Supporters cheer as Indian Prime Minster Narendra Modi speaks at NRG Stadium on September 22, 2019 in Houston, Texas.

Indian Americans Stir Blue Wave in Deep Red Texas

Trump’s touted his rallies with India’s leader, but the Indian American community is leaning left—and nowhere like in Texas.

Voters wait in line outside Philadelphia City Hall to cast early voting ballots on Oct. 27.

How Does it Feel for 2020 to Be Your Generation’s Defining Year?

Young Americans will be voting in huge numbers. They are also the most globally minded generation since the 1970s.

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The World’s Election

Trump versus Biden is not just about the United States. The whole world is watching the Nov. 3 election to see how U.S. foreign policy may change in the coming months.

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Postcards From the Wedge

Niche foreign-policy issues could become make-or-break affairs for battleground races, from Cuba for Florida Latinos to the treatment of Somali refugees in Minnesota.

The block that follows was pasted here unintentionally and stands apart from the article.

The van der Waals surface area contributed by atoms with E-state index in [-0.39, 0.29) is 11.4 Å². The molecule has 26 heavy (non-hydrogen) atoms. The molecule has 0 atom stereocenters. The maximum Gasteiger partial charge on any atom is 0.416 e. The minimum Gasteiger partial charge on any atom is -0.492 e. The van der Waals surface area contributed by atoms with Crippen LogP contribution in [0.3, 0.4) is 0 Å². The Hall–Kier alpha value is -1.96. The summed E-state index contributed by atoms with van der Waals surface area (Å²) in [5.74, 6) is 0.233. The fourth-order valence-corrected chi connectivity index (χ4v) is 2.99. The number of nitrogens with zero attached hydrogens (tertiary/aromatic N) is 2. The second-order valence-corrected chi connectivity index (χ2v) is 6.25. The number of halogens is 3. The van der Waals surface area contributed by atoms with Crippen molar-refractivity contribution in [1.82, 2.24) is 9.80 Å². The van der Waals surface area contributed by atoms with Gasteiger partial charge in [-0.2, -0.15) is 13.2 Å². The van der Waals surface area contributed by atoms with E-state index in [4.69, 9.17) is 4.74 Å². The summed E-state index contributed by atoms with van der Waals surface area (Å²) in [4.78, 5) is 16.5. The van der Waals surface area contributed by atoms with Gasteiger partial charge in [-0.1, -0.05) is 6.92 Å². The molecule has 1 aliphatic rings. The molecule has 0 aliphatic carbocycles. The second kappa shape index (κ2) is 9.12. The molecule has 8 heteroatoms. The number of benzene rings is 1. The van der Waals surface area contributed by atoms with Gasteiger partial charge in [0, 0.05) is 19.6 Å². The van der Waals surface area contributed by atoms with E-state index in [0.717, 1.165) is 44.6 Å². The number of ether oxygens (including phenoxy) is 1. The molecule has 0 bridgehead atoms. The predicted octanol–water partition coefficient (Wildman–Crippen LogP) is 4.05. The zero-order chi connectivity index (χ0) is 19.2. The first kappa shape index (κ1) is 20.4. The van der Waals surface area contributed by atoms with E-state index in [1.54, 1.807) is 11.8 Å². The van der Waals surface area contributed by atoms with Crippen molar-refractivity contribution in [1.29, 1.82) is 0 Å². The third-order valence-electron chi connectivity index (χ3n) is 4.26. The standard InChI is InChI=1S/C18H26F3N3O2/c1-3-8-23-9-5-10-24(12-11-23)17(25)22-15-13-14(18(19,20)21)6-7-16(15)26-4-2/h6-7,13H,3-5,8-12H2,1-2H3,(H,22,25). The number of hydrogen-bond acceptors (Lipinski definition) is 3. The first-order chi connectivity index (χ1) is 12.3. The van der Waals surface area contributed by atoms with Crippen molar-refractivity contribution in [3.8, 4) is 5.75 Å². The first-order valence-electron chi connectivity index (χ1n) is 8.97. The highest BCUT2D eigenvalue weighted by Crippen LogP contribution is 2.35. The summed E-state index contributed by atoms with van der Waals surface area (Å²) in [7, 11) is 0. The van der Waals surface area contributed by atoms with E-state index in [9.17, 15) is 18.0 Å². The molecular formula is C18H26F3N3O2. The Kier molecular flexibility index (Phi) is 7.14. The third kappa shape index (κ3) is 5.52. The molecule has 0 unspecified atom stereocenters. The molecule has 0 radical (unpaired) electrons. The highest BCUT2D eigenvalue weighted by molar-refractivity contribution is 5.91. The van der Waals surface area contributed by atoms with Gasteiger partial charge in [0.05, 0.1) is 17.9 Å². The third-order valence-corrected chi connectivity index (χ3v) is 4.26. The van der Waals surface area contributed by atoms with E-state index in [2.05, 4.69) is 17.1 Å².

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What We’re Missing

Daily takes by leading global thinkers on the most important foreign-policy issues not being talked about during the campaign.

 

What Joe Biden Wants

Columnist James Traub offers an inside preview of the foreign-policy vision, and instincts, of the potential 46th president of the United States.

In the Magazine

In the Magazine

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The Real Hacking Threat

It doesn’t matter if Russia actually sways the vote. What matters is whether Americans think it did.

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A Perilous Presidential Handoff

The presidential transition of power has long been a weakness of the U.S. political system. But never more so than now.